Since her switch from painting to video art, Everton has created a number of filmed pieces, including some of her earliest, exhibited in Japan. Perhaps the most provocative of these, “A Historically Personal Response to the Sterility of Artistic Institutions,” shows her emerging nearly naked, covered in mud, from the forest, and running into a white, clean building. Her following projects have continued to show an expansion of her concepts and technological abilities. She retains her cynical sense of humor, however, as in the short piece “I HAVE SCABIES,” which worries about the scary side effects of scabies medication. In other films, Everton experiments with visual effects and music, as in “RocknRollDrugsnSex,” and “Finding 2,” which shows two hands, moving through green-screen landscapes, progressing through different types of digital effects. Her film “Chuck’s Rascals,” has a meditative, ritualistic quality, and she continues with this sense of ritual in “Cryptic Shaft of the Heretic, Hell Well of the Infidel,” which shows some explorations of graffiti inside an abandoned structure, lit dramatically by a torch.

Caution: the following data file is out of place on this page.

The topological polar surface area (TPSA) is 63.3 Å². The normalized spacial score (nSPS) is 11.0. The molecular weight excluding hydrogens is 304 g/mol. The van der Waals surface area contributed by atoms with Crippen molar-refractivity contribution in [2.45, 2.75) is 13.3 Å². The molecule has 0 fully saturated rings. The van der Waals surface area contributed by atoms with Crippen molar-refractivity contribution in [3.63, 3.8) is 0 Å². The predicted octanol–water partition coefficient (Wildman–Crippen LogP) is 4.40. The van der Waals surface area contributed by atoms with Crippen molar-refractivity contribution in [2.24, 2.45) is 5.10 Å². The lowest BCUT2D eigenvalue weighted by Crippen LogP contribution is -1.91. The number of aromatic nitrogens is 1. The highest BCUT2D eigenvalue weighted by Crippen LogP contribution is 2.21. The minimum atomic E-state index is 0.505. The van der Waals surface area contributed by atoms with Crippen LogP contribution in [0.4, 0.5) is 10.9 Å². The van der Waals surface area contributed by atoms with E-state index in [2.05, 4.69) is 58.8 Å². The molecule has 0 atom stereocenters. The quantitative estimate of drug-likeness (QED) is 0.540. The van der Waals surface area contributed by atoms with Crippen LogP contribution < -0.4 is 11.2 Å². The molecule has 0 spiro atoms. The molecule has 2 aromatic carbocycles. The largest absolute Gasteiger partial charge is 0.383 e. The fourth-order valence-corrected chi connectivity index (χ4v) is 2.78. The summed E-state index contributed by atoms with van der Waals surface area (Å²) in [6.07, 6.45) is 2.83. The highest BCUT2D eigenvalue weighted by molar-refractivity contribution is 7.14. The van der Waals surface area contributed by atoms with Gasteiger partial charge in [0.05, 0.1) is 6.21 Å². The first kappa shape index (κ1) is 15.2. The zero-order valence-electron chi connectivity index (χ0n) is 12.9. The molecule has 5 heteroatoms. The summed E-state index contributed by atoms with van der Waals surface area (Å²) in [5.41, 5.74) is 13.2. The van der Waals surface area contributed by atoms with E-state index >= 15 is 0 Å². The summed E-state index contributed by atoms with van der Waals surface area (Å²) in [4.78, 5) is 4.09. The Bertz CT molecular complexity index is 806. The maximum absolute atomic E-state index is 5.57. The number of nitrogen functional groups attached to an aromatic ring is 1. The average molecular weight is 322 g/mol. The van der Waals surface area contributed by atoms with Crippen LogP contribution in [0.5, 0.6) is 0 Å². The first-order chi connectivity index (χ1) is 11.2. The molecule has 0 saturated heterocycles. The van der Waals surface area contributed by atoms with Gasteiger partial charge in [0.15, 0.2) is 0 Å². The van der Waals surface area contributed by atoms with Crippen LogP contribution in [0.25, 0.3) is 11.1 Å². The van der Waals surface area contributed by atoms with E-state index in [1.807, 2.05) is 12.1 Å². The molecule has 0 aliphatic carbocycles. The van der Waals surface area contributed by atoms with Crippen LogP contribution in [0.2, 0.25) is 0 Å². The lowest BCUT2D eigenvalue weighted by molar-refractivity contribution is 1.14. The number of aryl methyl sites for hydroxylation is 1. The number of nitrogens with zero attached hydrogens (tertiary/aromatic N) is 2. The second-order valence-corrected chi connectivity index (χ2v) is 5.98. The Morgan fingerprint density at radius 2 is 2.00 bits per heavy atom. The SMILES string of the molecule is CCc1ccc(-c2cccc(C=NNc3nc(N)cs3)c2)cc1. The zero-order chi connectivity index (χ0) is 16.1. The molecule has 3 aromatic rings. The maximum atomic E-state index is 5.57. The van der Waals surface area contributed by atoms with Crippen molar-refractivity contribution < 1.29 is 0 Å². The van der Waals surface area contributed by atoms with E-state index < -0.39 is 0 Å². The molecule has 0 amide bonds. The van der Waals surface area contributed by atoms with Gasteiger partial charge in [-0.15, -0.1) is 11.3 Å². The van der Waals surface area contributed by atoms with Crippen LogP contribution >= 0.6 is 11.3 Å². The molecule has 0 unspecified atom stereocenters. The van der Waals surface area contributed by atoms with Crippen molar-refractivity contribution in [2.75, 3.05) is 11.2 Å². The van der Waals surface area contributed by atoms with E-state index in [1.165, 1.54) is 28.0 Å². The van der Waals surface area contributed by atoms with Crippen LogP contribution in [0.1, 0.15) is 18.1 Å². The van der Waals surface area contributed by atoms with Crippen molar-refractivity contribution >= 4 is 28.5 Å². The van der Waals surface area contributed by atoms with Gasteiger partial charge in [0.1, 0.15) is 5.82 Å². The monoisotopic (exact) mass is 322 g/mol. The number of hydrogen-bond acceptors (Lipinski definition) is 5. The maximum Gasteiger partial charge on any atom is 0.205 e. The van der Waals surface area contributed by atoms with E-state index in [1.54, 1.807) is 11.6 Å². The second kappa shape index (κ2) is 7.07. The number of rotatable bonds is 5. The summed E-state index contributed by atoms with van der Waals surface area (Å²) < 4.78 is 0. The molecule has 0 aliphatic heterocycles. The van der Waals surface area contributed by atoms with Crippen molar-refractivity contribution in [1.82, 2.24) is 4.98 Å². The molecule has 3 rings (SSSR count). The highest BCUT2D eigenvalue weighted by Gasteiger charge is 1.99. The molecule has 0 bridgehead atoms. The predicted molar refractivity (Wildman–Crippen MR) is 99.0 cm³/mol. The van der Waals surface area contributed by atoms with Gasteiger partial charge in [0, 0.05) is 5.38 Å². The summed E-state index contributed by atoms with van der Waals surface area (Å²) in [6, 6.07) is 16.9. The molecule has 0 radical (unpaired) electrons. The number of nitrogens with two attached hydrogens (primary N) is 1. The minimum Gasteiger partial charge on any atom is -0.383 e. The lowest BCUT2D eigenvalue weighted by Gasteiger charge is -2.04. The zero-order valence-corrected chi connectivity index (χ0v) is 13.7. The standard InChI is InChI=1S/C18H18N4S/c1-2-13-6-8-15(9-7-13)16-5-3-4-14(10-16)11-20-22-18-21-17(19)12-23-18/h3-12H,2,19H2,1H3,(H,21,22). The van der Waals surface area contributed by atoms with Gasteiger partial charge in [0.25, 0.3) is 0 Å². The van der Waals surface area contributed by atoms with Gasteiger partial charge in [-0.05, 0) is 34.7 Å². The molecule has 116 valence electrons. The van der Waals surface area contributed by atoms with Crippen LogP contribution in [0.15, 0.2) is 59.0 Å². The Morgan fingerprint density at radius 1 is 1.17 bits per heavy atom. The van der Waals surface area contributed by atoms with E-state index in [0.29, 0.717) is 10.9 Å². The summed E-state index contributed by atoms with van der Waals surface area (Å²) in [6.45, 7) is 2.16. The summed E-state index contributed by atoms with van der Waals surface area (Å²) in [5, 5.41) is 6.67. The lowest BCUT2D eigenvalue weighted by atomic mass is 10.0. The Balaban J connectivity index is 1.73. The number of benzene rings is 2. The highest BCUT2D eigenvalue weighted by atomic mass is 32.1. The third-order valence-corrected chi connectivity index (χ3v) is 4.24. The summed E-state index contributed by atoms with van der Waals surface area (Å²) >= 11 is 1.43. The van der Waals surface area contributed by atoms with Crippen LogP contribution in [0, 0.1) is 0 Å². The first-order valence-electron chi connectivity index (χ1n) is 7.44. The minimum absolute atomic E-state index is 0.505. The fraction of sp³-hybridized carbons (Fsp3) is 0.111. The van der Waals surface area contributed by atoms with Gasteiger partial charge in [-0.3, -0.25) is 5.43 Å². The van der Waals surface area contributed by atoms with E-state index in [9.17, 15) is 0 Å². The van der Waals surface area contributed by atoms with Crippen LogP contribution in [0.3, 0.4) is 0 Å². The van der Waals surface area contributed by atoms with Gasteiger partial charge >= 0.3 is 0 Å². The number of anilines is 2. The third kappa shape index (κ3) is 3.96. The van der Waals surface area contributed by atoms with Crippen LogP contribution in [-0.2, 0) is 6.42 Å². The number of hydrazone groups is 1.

Her video series continues with forays into other types of videos, such as the amusing, very localized narrative short, “Hampden Goddamnden.” These films are short explorations of concepts, and include parody, found footage, and digital manipulation. The films are all similar, however, in the underlying sense of humor.